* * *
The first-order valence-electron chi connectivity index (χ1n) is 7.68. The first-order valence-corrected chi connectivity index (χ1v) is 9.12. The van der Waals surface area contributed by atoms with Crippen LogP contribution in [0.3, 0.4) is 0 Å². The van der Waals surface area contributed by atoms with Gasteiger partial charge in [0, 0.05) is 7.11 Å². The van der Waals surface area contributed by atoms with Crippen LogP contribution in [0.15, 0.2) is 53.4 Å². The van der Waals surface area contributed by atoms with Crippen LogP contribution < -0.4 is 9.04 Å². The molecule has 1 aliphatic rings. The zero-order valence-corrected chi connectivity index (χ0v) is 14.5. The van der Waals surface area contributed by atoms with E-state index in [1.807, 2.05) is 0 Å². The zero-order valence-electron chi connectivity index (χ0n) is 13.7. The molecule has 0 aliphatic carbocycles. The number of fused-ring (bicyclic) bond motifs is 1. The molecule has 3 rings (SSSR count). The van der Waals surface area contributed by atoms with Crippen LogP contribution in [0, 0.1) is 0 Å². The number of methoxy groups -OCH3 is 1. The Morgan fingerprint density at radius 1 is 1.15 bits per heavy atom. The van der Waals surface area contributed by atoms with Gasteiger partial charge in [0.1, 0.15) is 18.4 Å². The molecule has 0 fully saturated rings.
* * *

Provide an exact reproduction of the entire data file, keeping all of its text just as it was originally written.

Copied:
The first-order valence-electron chi connectivity index (χ1n) is 7.68. The first-order valence-corrected chi connectivity index (χ1v) is 9.12. The van der Waals surface area contributed by atoms with Crippen LogP contribution in [0.3, 0.4) is 0 Å². The van der Waals surface area contributed by atoms with Gasteiger partial charge in [0, 0.05) is 7.11 Å². The van der Waals surface area contributed by atoms with Crippen LogP contribution in [0.15, 0.2) is 53.4 Å². The van der Waals surface area contributed by atoms with Crippen LogP contribution < -0.4 is 9.04 Å². The molecule has 1 aliphatic rings. The zero-order valence-corrected chi connectivity index (χ0v) is 14.5. The van der Waals surface area contributed by atoms with E-state index in [1.807, 2.05) is 0 Å². The zero-order valence-electron chi connectivity index (χ0n) is 13.7. The molecule has 0 aliphatic carbocycles. The number of fused-ring (bicyclic) bond motifs is 1. The molecule has 3 rings (SSSR count). The van der Waals surface area contributed by atoms with Crippen LogP contribution in [0, 0.1) is 0 Å². The number of methoxy groups -OCH3 is 1. The Morgan fingerprint density at radius 1 is 1.15 bits per heavy atom. The van der Waals surface area contributed by atoms with Gasteiger partial charge in [0.1, 0.15) is 18.4 Å². The molecule has 0 fully saturated rings.